In the following, the present invention will be discussed by describing a preferred embodiment, and by referring to the accompanying drawings. However, people skilled in the art will realize other applications and modifications within the scope of the invention as defined in the enclosed independent claims.

According to a preferred embodiment of the present invention, the uniqueness of biometrics is combined with the robustness and reliability of PKI for use in conference applications.

The field of biometrics include all human patterns that are individually unique and recognizable. The most common patterns used for identification are fingerprints, face patterns and irises. The great asset of biometrics is that the unique patterns always are carried along and attached to the body, and they remain unchanged during a lifetime.

According to one aspect of the present invention, iris recognition is used to identify the participants in a videoconference. Iris recognition in itself combines computer vision, pattern recognition and statistics. The purpose is real-time, high confidence recognition of a person's identity by mathematical analysis of the random patterns that are visible within the iris of an eye from some distance. Because the iris of every human eye has a unique texture of high complexity, which proves to be essentially immutable over a person's life, it can serve as a kind of living passport or a living password that one need not remember but always carries along. Because the randomness of iris patterns has very high dimensionality, recognition decisions are made with confidence levels high enough to support rapid and reliable exhaustive searches through national-sized databases.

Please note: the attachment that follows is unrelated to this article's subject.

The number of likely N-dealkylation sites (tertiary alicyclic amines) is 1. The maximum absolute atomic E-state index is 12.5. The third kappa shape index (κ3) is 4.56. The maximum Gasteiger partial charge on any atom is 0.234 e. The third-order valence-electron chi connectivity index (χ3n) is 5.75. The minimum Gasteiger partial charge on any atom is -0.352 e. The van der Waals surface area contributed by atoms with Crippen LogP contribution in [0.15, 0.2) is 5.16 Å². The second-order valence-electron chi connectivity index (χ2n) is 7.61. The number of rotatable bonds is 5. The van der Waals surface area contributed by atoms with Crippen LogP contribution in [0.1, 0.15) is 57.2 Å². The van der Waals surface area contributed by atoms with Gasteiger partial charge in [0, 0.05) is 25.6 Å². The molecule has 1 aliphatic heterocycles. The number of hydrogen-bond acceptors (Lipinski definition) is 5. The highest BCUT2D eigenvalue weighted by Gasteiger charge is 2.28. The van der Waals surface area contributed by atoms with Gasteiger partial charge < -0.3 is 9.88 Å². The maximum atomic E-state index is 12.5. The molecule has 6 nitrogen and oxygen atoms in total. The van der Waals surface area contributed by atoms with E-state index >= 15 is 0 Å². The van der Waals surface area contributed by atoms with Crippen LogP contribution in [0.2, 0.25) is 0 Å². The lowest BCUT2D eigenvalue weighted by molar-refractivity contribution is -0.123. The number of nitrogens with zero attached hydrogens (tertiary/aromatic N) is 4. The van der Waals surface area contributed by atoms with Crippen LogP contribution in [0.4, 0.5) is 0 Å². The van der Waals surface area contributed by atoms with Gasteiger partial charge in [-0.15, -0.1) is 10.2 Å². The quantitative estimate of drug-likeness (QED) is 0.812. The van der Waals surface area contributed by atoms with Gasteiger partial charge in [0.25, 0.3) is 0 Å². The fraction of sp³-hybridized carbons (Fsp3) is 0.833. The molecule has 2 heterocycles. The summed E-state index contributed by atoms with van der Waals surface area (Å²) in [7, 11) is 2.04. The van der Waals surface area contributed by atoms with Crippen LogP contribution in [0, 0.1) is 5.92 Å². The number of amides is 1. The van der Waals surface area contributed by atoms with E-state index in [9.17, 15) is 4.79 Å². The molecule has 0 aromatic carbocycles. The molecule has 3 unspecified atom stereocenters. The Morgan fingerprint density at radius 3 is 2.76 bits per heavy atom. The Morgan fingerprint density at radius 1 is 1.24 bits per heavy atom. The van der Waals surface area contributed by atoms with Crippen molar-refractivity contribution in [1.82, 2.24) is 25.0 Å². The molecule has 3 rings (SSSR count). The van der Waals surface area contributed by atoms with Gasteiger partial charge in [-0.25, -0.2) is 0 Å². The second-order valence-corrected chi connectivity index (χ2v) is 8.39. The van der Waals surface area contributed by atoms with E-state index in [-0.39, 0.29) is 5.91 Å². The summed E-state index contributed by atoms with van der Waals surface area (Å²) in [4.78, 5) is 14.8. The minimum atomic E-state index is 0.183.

Most iris recognition systems are principally operated by means of algorithms and methods developed by John Daugman from the University of Cambridge, the principles of which are disclosed in Daugman, J. (1993) “High confidence visual recognition of persons by a test of statistical independence”, IEEE Transactions on Pattern Analysis and Machine Intelligence, vol. 15(11), pp. 1148-1161 and U.S. Pat. No. 5,291,560 issued Mar. 1, 1994 (J. Daugman).